(Note: I define "carry-grade" and "moderate to heavy weight" to mean a trigger in the five to six pound neighborhood. Like I said, I'm not a trigger prima donna and strongly question the wisdom of putting a sub-four-pound trigger on a 1911 for reasons of durability and safety; compromising the latter is the inevitable result of compromising the former in pursuit of a trigger pull better suited to a revolver than a semi-auto. But that's a rant for another day when I have some unassailable diagrams.)

The primary concern.

Setting up the sear in the jig is actually pretty simple, consisting of putting the sear in place, rotating it clockwise until the lower legs are stopped by the screw on the left, then locking it in place. The left-hand screw defines the steepness of the primary sear angle, which must be set before locking things up.

True grit.

Once the sear is positioned correctly, the stones are used to first shape, then smooth the metal surface. Although the jig is mostly a giant block of aluminum, the roller is steel to ensure it isn't chewed to bits by the stones as they roll over it. Force must be applied evenly and consistently; I ruined a sear by not placing consistent force on the entire stone, causing one side to be eaten away prematurely. Reshaping the primary angle requires frequent checks for evenness and the progression of the reshaping. As the new surface takes form, the line of filed metal will move toward the base of the sear nose; when it hits that base, it's time to stop filing. (Removal of too much material from the sear impairs its ability to catch the hammer hooks.) This means that you don't get many, if any, do-overs. Personally, this didn't make me nervous at all.

Nope, not even a little.

Secondary importance.

The secondary sear angle is determined only by the shape of the sear itself when using this jig: Unclamping the sear lets it rotate back until it's stopped by a fixed bar. This isn't a big deal because the secondary angle isn't as important as the primary; its job is just to help the sear get out of the way of the hammer.

Smooth operation.

The fitting itself is a finicky and tedious operation of setting and smoothing angles, comparing with the hammer hooks, assembling, testing the pull, and repeating until the trigger is to one's satisfaction. There's also the optional step of going too far, creating a trigger that trips when an extra-heavy neutrino runs into it, and starting all over again. It's like setting the seating and crimp on a reloading press, except there's no bullet puller to fix things if you go to far.

The final result was a trigger pull that, the more I thought about it, felt far too light. I was somewhat irritated by having overdone things again, and even went so far as to order another sear to replace the one I had clearly screwed up. If I had to guess, I would have said the trigger was in the low four pound range, maybe even high threes.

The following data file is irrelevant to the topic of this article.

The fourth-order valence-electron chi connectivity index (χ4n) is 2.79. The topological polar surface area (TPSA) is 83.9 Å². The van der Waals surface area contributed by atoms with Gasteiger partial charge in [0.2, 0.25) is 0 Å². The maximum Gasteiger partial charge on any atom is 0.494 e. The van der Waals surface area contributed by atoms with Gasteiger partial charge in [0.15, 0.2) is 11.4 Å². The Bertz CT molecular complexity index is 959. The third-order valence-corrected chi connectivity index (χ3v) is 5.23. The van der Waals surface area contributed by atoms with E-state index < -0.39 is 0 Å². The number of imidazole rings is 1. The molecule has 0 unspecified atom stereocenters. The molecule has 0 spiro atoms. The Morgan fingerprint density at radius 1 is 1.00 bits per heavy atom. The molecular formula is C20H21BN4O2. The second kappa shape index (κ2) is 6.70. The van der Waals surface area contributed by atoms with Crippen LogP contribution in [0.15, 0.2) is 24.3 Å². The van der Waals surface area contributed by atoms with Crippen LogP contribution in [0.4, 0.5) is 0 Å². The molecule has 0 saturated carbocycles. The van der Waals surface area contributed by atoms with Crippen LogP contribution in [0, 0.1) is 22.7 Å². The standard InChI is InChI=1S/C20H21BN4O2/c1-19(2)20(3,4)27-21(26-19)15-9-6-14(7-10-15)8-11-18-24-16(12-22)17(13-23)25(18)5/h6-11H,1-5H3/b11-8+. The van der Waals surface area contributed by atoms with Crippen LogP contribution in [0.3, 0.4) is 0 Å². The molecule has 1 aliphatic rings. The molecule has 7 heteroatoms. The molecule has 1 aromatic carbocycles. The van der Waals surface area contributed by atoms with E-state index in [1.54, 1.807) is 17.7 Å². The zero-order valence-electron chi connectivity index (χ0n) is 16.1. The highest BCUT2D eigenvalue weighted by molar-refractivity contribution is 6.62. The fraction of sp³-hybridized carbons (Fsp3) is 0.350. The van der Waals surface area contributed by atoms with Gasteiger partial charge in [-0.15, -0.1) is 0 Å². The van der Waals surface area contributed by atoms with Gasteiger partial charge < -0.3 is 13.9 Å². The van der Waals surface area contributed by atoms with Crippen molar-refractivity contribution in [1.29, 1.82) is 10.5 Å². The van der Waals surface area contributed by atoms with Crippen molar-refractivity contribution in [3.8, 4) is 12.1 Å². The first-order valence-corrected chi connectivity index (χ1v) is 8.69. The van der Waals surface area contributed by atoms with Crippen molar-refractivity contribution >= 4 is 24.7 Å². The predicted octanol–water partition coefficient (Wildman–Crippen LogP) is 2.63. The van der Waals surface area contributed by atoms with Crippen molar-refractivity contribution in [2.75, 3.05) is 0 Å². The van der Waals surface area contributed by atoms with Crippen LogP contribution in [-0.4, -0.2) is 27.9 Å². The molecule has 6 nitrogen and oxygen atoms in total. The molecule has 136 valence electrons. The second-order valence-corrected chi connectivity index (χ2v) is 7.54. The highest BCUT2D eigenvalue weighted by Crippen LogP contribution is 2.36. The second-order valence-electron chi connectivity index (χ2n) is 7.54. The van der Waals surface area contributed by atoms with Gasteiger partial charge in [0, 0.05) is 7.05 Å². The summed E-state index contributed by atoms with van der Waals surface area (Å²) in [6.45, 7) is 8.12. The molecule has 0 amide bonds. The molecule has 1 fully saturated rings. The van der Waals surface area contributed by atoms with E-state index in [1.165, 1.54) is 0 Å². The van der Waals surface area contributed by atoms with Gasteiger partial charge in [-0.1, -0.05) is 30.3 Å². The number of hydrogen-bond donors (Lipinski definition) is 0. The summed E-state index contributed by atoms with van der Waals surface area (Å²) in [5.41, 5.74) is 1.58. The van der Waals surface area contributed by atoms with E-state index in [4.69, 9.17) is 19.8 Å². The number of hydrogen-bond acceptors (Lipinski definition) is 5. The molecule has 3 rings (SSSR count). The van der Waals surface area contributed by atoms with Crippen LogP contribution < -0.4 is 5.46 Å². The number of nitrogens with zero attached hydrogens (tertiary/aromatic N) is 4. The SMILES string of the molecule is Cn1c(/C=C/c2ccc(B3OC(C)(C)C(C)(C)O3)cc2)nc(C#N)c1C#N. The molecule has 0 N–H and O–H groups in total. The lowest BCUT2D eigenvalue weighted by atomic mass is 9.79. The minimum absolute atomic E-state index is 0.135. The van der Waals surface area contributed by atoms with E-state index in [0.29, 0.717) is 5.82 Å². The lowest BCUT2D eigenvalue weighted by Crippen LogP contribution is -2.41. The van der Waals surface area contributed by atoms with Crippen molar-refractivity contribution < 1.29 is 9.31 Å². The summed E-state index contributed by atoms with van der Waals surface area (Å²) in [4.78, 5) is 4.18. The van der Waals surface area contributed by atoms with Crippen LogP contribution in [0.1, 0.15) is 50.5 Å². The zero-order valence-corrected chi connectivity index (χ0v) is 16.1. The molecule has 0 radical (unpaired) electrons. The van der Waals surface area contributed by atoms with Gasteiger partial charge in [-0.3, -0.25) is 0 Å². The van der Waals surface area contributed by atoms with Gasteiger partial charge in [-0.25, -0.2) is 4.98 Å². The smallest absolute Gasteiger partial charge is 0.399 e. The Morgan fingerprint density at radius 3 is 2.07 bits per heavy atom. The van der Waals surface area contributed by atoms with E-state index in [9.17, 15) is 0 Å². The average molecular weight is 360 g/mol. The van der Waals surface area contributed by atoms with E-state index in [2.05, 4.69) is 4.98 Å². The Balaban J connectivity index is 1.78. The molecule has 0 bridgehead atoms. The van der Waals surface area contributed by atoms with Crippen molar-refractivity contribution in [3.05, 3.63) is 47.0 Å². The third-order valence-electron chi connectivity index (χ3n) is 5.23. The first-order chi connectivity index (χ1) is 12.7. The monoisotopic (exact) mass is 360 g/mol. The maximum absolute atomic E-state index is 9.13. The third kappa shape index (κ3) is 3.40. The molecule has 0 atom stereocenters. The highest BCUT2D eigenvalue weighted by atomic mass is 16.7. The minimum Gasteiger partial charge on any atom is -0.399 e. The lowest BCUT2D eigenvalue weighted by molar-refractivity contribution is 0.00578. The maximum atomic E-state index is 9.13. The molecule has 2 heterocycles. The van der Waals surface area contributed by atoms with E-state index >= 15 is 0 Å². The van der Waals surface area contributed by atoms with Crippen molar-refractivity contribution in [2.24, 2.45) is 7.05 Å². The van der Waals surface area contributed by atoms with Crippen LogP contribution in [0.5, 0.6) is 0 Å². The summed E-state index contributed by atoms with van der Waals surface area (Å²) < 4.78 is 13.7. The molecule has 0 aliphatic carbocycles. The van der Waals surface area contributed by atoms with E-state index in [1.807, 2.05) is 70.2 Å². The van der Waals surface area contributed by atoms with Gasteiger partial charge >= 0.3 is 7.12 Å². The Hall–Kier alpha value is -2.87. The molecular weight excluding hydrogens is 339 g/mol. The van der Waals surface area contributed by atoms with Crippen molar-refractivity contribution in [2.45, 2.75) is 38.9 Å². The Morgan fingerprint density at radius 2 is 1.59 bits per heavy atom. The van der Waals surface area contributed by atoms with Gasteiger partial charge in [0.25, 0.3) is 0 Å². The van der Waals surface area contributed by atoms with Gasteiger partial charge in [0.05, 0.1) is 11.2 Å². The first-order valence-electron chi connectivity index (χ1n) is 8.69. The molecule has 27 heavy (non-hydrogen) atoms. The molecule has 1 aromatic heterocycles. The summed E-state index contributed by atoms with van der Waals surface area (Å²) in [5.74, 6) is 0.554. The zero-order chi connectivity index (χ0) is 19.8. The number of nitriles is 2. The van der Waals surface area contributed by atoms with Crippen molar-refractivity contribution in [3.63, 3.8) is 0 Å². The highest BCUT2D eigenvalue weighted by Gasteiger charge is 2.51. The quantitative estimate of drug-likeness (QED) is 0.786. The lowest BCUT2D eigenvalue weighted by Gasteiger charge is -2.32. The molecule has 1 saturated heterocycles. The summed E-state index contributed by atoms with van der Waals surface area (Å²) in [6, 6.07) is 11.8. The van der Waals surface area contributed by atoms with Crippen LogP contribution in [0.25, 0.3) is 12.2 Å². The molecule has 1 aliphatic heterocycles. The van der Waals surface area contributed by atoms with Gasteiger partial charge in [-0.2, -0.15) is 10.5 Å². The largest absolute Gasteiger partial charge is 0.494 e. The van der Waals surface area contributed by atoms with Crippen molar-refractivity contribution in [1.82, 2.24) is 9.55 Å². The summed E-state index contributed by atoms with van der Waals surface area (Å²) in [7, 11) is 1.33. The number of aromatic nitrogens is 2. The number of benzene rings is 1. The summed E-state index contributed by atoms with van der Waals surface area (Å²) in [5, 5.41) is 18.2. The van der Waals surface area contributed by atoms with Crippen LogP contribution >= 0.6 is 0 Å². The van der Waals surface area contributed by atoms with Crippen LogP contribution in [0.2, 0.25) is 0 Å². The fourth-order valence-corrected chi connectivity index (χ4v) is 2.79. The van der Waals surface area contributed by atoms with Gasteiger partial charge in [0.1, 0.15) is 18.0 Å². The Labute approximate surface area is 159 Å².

Then I measured the pull on a trigger gauge: 6.5 pounds. It just goes to show that either I have no idea what triggers weigh, or that smoothness and crispness contribute more to a light-feeling trigger pull than the actual gross weight.

As you've probably already noticed, this chapter doesn't contain much in-depth analysis of trigger jobs. (I don't even touch on hammer prep.) This is for two reasons: First, this is an account, not a guide, and second, the theory and application of 1911 triggers is a huge subject, big enough for an article all its own. I was going to go in-depth into sear face angle, hammer hook depth, positive and negative engagement, and all the fun, mind-numbing details guaranteed to cure insomnia. I even started drafting some diagrams, but then a realization hit me: This account is huge, much larger than I ever anticipated making it. (Of course, there was more involved in this build than I ever expected.) Did I really need to make it much longer?

As evidenced by the lack of further information on 1911 triggers, the answer is no. I'll do a more extensive writeup on 1911 triggers sometime in the future, so check my articles index for the appearance of said writeup if the subject interests you.

The trigger pull problem had now joined the feeding and extraction problems in the annals of solved issues. With no further parts to add or problems to solve, was this the end?